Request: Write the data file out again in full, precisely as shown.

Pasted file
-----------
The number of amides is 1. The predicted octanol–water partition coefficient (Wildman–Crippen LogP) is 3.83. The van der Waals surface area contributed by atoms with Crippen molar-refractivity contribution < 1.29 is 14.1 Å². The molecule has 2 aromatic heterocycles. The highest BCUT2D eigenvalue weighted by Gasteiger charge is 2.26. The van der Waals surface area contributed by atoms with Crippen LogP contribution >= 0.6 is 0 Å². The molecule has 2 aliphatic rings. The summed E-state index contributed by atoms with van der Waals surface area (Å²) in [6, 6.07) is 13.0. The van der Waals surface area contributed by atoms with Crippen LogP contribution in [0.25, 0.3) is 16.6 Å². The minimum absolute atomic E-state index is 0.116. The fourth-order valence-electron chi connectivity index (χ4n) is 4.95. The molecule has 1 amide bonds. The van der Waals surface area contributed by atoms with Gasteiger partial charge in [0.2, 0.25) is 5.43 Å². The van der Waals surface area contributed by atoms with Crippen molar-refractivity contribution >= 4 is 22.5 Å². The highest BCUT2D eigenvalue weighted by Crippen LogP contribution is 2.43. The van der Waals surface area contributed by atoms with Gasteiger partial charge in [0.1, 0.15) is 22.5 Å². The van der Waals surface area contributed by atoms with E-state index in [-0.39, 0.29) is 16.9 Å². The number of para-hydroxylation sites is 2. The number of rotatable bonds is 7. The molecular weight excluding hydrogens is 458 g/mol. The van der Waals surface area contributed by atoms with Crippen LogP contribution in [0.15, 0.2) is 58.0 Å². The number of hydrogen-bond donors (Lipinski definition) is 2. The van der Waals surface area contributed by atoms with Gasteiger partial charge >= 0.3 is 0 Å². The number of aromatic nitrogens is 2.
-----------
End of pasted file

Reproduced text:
The number of amides is 1. The predicted octanol–water partition coefficient (Wildman–Crippen LogP) is 3.83. The van der Waals surface area contributed by atoms with Crippen molar-refractivity contribution < 1.29 is 14.1 Å². The molecule has 2 aromatic heterocycles. The highest BCUT2D eigenvalue weighted by Gasteiger charge is 2.26. The van der Waals surface area contributed by atoms with Crippen LogP contribution >= 0.6 is 0 Å². The molecule has 2 aliphatic rings. The summed E-state index contributed by atoms with van der Waals surface area (Å²) in [6, 6.07) is 13.0. The van der Waals surface area contributed by atoms with Crippen LogP contribution in [0.25, 0.3) is 16.6 Å². The minimum absolute atomic E-state index is 0.116. The fourth-order valence-electron chi connectivity index (χ4n) is 4.95. The molecule has 1 amide bonds. The van der Waals surface area contributed by atoms with Gasteiger partial charge in [0.2, 0.25) is 5.43 Å². The van der Waals surface area contributed by atoms with Crippen molar-refractivity contribution >= 4 is 22.5 Å². The highest BCUT2D eigenvalue weighted by Crippen LogP contribution is 2.43. The van der Waals surface area contributed by atoms with Gasteiger partial charge in [0.1, 0.15) is 22.5 Å². The van der Waals surface area contributed by atoms with E-state index in [-0.39, 0.29) is 16.9 Å². The number of para-hydroxylation sites is 2. The number of rotatable bonds is 7. The molecular weight excluding hydrogens is 458 g/mol. The van der Waals surface area contributed by atoms with Crippen LogP contribution in [0.15, 0.2) is 58.0 Å². The number of hydrogen-bond donors (Lipinski definition) is 2. The van der Waals surface area contributed by atoms with Gasteiger partial charge >= 0.3 is 0 Å². The number of aromatic nitrogens is 2.